• Resuscitation is most successful if defibrillation is performed within 5 minutes after victim collapse.
  • Without CPR, the survival rate reduced 7-10% every minute.
  • CPR plus defibrillation(shock) within 3 – 5 minutes produce survival rates as high as 49-75%
  • In many communities, the time interval from EMS call to EMS arrival is 7 – 8 minutes or longer.
  • This means that in the first minutes after collapse, the chance of survival of the victim is in the hands of bystanders.
  • Many of them can survive if bystanders act immediately while ventricular fibrillation (VF) is still present, but successful resuscitation is unlikely once the rhythm deteriorates to asystole.
  • About 75-80% of all out-of-hospital cardiac arrests happen at home, so being trained to perform CPR can save the life of your loved one.
  • Effective bystander CPR provided immediately after cardiac arrest can double a victim’s chance of survival.
  • The interventions that unquestionably contribute to improved survival after cardiac arrest are
    1. Early defibrillation for VF/ pulseless VT( ventricular tachycardia)
    2. Prompt effective bystander BLS

Steps of CPR
Mnemonic: DR ABCD

D – Danger
R – Response
A – Airway
B – Breathing
C – Chest compression
D – Defibrillation

Remove the danger from the victim, ie. move the victim from center of road to road side.

Gentle shaking the victim and call him to see any response. If there is no response, Call 999 and return to the victim.

Head tilt, chin lift to see any foreign body inside the mouth & try to remove it with careful.

Look for chest rise, feel and listen for breathing, If there’s no breathing, give 2 rescue breaths by pinch nose and cover the mouth fully with your mouth and blow until you see the chest rise.  Each breath should take 1 second.

Chest compression
For lay rescuer, do not check for sign of circulation but start the chest compression immediately after giving 2 rescue breaths. Compress the chest 1½ to 2 inches 30 times right between the nipples.  Compress at the rate of 100/minute.
Continue with 2 breaths and 30 compressions until help arrives.

Use automated external defibrillator (AED). For adult and children 8 years old & older, use adult pads, do not use child pads or child system. For children 1-8 years old, use child pads/ system if available, if not, use adult AED and pads. Defibrillation is not recommended for infant less than 1 year old.

What is effective rescue breath?
·       Take a normal (not a deep) breath before giving a rescue breath to the victim. Each rescue breath should be given over 1 second and should produce visible chest rise. If the victim’s chest is not rise after giving the 1st rescue breath, perform the head tilt, chin lift again before giving the 2nd rescue breath. All rescuers should give the recommended number (2) of rescue breaths. Avoid delivering too many breaths or too forceful as it may be harmful by reduce the blood flow generated by chest compressions.  Besides that, it may cause gastric inflation and its complications.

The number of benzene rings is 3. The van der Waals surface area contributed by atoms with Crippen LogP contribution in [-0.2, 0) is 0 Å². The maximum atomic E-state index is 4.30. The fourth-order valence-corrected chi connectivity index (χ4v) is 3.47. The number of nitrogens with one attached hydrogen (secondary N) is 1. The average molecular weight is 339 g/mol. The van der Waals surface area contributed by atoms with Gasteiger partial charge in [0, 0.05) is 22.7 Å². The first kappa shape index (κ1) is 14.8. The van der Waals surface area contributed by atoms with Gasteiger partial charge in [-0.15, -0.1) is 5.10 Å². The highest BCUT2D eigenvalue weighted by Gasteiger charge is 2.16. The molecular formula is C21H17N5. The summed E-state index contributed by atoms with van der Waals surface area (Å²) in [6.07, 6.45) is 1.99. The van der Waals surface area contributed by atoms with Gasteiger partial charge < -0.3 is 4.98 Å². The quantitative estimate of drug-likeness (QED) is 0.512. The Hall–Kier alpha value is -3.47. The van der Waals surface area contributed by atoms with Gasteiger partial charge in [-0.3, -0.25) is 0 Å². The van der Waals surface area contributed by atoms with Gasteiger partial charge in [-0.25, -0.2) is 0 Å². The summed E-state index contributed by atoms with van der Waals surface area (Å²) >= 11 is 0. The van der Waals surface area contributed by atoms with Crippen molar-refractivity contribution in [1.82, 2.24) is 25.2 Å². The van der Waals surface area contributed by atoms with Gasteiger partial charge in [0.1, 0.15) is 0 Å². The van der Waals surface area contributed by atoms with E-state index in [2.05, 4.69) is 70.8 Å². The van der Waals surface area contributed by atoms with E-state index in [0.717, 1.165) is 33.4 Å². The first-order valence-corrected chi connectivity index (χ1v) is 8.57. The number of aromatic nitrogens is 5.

What is effective chest compression?
Effective chest compressions produce blood flow during CPR
·       To give effective chest compressions, all rescuers should “push hard and push fast.” Compress the chest at a rate of about 100 compressions per minute for all victims (except newborns- less than one week old baby).
·       Allow the chest to recoil (return to normal position) completely after each compression.
·       Try to limit interruptions in chest compressions. Every time you stop chest compressions, blood flow stops.
·       When cardiac arrest is present, there is no blood flow. Chest compressions create a small amount of blood flow to the vital organs, such as the brain and heart.
·       The better the chest compressions is performed (ie, with adequate rate and depth and allowing complete chest recoil), the more blood flow can be produced.
·       Blood flow stops when chest compressions are interrupted. Every time chest compressions begin again, the first few compressions are not as effective as the later compressions. The more interruptions in chest compressions, the worse the victim’s chance of survival.

How to perform chest compression in children/infant?
·       For children, use 1 or 2 hands to perform chest compression at right between the nipples as in adult.
      (2 hand: heel of 1 hand, 2nd hand on top, 1 hand: heel of 1 hand only)
·       For infant, compress with 2 fingers at the breastbone just below the nipple level.
·       For adult, use 2 hands.

How deep should I compress?
·       1.5-2 inches for adult and children 8 years old & older.
·       Half the depth of the chest for children 1-8 years old & infant.

Is the compression-ventilation ratio different for different ages of victim and number of rescuer?
·       For lay rescuer, it is one universal compression-ventilation ratio of 30:2 for all victims
·       But for health care provider (well trained), the ratio is different as shown below:

Age of victim
Adolescent & older
Infant - adolescent
Compression-ventilation ratio
(1 or 2 rescuers)
30:2 (1 rescuer)
15:2 (2 rescuers)

What should I do if the victim is choking?
·       Ask the victim to cough/ vomit out the foreign body. If failed, perform abdominal thrust for children & adult victim. Whereas, perform back slaps & chest thrust for infant.